Despite large spending on major infrastructure projects, Prime Minister Datuk Seri Najib Tun Razak insists that the country is not running out of cash as there’s plenty of foreign reserves.
“During the Asian Financial Crisis, our reserves was down to US$20 billion, we didn’t go bankrupt then. Now, our reserves are about US$124 billion. Can you say we’re bankrupt?”
He also revealed that the federal government managed to slash its debt to 50.4 percent of the country’s gross domestic product (GDP) compared to a self-imposed limit of 55 percent.
Moreover, the authorities’ Economic Transformation Programme increased the take-home pay of the citizens by five percent to six percent per annum and generated 2.26 million jobs across the nation, said Najib during the “Budget 2018 with the Rakyat” programme on 22 February (Thursday).
Last year, the country’s GDP also expanded by 5.9 percent, which is among the world’s highest, while unemployment and inflation remained low, noted Najib, who is also the Finance Minister.
“That is the big picture. Our achievements have received very good reviews from international organisations such as the World Trade Organisation who commended Malaysia as our economy is moving in the right direction and our policies are showing positive results, including some measures that we have taken.”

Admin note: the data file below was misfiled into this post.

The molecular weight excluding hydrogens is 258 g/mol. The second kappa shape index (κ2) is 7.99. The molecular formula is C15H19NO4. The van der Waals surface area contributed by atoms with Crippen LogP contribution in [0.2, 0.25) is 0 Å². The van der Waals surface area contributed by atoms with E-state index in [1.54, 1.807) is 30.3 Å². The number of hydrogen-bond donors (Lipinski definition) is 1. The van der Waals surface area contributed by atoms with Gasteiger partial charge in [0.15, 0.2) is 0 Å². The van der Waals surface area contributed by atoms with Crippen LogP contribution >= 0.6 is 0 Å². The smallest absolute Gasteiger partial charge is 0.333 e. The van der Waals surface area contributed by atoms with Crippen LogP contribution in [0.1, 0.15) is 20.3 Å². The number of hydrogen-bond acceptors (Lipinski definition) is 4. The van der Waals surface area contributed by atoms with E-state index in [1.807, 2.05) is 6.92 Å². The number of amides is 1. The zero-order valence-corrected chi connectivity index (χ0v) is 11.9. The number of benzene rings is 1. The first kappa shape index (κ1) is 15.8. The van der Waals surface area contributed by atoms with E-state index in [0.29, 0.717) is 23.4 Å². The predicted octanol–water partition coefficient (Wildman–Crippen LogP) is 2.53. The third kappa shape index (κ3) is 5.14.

In addition, the government has used the goods and services tax (GST) and other levies to help the people.
“What we’ve collected through GST and other taxes we give back to the people. We’ve given back a lot to the people such as special payments for civil servants because our revenue base is stronger.”
Furthermore, the authorities plan to help major local companies and repeal disadvantageous policies that have been previously implemented.
“I will unravel some of the earlier decisions what I think are not to the interest of the people of Malaysia. That I would do. We have unravelled independent power producer (IPP), the very unpopular privatisation, sweetheart deal what I called it. I will review the toll (concessions) if we have the remaining funds.”
“We will rescue. (For example,) Proton is too big to fail. We will make sure Proton survives, but we will restructure to make it competitive,” he added.
Under the latest budget, toll collection at several places were repealed since 1 January 2018. These include the toll plazas in Johor’s Eastern Dispersal Link and Bukit Kayu Hitam in Kedah, as well as Batu Tiga and Sungai Rasau in Shah Alam.
Image sourced from Says.com
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